As the Thai National Alcohol Policy Strategy reached its termination in 2020, the Joint Assessment Team was commissioned to evaluate the implementation of the strategy. With regard to recommendations from the Assessment Team, there are measures that Thailand has implemented and will further increase its intensity, such as participation of local communities and strict enforcement of relevant legal measures. Example measures would be the prohibition of alcohol sales to individuals under 20 years old, a reduction of the number and density of alcohol outlets, a ban on all forms of alcohol advertisement (particularly via digital media), and the prioritization of participation of local communities in promoting legal compliance and creating models for festivals that are alcohol-free [51].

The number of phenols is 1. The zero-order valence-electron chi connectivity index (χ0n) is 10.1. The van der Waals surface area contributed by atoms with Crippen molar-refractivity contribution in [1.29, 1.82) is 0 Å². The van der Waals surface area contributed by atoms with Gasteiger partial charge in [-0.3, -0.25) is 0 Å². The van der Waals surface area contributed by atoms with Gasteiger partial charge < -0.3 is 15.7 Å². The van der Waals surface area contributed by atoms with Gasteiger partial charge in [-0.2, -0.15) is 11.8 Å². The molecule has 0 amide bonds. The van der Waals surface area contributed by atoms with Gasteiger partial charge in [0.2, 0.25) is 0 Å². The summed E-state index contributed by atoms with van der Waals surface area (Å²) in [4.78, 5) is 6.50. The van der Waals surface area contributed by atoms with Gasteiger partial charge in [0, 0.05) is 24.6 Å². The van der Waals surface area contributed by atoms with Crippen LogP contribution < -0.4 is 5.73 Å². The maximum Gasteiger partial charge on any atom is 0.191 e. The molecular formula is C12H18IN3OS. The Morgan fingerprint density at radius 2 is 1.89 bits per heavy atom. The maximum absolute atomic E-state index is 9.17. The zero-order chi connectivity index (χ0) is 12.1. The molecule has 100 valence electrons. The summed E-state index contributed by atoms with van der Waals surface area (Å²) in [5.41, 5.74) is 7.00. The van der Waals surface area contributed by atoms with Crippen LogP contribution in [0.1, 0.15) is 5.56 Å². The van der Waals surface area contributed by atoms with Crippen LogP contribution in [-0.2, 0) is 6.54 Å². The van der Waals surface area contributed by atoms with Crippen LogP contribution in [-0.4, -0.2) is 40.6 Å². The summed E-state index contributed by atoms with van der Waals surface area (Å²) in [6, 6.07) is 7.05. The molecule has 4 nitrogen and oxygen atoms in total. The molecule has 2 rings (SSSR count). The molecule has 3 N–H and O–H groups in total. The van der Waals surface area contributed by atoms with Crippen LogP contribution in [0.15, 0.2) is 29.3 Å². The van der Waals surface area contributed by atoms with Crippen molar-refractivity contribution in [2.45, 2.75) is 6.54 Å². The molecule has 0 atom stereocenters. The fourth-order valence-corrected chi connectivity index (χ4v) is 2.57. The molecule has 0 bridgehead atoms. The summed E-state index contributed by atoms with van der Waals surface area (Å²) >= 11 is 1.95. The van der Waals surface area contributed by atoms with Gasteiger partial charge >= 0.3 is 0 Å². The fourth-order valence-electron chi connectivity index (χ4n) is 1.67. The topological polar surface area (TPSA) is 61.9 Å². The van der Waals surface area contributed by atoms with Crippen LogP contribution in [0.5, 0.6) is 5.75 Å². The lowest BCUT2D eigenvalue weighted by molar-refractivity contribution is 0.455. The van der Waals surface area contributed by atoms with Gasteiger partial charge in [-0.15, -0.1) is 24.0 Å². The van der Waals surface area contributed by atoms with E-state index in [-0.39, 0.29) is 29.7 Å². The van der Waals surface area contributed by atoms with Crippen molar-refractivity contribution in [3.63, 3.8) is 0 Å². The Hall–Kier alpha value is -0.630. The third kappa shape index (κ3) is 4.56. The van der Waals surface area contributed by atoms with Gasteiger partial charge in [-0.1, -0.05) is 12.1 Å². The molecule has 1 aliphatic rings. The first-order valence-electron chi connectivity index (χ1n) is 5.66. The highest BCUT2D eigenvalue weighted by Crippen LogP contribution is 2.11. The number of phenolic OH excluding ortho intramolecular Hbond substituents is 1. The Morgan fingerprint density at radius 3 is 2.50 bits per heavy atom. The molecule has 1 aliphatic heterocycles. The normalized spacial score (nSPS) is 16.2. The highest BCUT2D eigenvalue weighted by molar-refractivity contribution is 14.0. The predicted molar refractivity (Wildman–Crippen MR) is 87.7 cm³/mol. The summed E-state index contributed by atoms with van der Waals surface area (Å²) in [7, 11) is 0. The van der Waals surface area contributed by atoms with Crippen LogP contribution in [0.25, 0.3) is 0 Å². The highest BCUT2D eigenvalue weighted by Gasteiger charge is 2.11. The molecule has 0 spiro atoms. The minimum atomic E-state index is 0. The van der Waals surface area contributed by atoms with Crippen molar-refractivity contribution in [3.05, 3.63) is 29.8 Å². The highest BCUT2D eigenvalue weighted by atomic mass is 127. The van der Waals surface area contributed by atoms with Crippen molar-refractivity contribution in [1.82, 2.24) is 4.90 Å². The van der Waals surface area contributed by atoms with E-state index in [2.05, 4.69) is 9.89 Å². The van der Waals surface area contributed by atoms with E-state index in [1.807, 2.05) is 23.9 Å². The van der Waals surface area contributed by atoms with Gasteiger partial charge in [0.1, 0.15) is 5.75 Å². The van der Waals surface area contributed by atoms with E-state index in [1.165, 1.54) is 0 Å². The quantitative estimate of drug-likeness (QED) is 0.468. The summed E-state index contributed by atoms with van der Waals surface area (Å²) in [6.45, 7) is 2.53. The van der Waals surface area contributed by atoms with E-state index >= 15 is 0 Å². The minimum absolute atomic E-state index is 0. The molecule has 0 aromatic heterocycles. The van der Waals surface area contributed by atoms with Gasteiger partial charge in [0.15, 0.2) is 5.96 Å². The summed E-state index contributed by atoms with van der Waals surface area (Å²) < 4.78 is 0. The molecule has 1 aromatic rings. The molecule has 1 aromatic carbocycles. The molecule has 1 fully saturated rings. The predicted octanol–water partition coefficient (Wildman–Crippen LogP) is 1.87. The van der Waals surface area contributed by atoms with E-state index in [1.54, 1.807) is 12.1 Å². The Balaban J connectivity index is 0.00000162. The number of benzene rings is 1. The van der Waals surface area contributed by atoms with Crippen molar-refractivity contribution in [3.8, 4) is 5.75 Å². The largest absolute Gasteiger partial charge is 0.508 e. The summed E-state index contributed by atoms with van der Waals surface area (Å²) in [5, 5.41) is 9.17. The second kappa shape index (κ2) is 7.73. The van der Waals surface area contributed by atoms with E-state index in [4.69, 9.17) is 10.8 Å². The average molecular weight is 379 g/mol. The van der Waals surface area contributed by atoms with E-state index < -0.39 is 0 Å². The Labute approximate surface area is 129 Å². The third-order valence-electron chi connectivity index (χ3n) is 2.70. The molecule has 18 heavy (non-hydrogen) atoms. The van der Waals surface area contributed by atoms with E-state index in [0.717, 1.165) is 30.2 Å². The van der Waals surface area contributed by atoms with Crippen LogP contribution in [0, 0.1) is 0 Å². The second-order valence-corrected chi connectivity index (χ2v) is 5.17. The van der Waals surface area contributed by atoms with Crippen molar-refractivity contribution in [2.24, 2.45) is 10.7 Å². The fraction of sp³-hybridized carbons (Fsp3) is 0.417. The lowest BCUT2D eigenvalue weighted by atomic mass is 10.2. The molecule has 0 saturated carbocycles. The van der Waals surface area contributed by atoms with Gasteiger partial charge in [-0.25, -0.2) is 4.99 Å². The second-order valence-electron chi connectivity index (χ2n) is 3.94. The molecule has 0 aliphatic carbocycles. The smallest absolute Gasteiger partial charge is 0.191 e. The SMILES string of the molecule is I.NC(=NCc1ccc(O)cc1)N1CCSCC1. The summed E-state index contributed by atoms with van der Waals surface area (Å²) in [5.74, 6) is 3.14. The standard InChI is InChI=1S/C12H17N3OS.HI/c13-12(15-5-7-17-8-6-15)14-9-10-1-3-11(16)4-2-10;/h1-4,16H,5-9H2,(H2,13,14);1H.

This study has several limitations. Firstly, the baseline data of alcohol consumption of the Thai population were derived from the Tobacco and Alcohol Consumption Behavior Survey of 2011 only, due to no data being available for 2010. In regard to the survey data, alcohol consumption is underreported compared with sales data [52]. Secondly, this study included only the three main NCDs, resulting in some alcohol-related diseases and injuries to fall outside of the parameters of the study. Thus, recommended effective interventions such as drunk-driving countermeasures, which had strong effects on road traffic accidents and mortality, were not included, as well. Thirdly, due to the poor quality of the cause-of-death statistics in Thailand [53], the researchers’ estimates may not reflect the real number of targeted NCD deaths. This study, however, has focused upon, and predicted premature deaths in terms of changes from the baseline. This reflects the critical role of the quality of mortality data, both in terms of completeness of reporting and the quality of cause-of-death statistics. Fourthly, research on the effectiveness of alcohol policy interventions in low- and middle-income countries is lacking, especially in the best-buy interventions [48]. Therefore, available evidence from high-income countries was applied, although there might be differences of alcohol environments and cultures between these groups of countries. Lastly, this study modeled the impacts of alcohol policy interventions based on the best available data, especially country-specific data, and several assumptions. Hence, the findings of this study should be used with awareness of its limitations.